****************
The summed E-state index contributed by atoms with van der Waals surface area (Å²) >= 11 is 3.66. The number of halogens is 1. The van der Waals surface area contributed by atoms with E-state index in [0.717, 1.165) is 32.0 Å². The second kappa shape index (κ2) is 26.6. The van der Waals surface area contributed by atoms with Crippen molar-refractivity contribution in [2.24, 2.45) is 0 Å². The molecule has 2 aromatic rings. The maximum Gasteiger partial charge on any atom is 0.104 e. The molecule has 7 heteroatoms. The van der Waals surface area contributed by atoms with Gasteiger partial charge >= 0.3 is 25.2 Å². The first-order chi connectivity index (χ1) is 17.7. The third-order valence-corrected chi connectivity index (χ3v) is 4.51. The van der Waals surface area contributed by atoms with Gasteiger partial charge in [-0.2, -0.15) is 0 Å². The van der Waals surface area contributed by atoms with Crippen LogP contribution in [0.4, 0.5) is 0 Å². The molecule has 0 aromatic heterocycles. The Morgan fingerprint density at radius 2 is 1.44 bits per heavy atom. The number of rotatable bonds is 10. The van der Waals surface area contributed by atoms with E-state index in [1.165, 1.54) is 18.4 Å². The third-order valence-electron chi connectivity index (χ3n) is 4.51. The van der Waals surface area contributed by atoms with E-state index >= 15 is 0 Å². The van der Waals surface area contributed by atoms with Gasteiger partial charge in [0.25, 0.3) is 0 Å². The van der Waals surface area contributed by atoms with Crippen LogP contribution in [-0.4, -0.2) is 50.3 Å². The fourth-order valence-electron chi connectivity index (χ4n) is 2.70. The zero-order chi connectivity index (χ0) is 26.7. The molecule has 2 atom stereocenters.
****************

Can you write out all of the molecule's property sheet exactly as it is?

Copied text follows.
The summed E-state index contributed by atoms with van der Waals surface area (Å²) >= 11 is 3.66. The number of halogens is 1. The van der Waals surface area contributed by atoms with E-state index in [0.717, 1.165) is 32.0 Å². The second kappa shape index (κ2) is 26.6. The van der Waals surface area contributed by atoms with Crippen molar-refractivity contribution in [2.24, 2.45) is 0 Å². The molecule has 2 aromatic rings. The maximum Gasteiger partial charge on any atom is 0.104 e. The molecule has 7 heteroatoms. The van der Waals surface area contributed by atoms with Gasteiger partial charge >= 0.3 is 25.2 Å². The first-order chi connectivity index (χ1) is 17.7. The third-order valence-corrected chi connectivity index (χ3v) is 4.51. The van der Waals surface area contributed by atoms with Gasteiger partial charge in [-0.2, -0.15) is 0 Å². The van der Waals surface area contributed by atoms with Crippen LogP contribution in [0.4, 0.5) is 0 Å². The molecule has 0 aromatic heterocycles. The Morgan fingerprint density at radius 2 is 1.44 bits per heavy atom. The number of rotatable bonds is 10. The van der Waals surface area contributed by atoms with E-state index in [1.165, 1.54) is 18.4 Å². The third-order valence-electron chi connectivity index (χ3n) is 4.51. The van der Waals surface area contributed by atoms with E-state index >= 15 is 0 Å². The van der Waals surface area contributed by atoms with Gasteiger partial charge in [0.25, 0.3) is 0 Å². The van der Waals surface area contributed by atoms with Crippen LogP contribution in [-0.4, -0.2) is 50.3 Å². The fourth-order valence-electron chi connectivity index (χ4n) is 2.70. The zero-order chi connectivity index (χ0) is 26.7. The molecule has 2 atom stereocenters.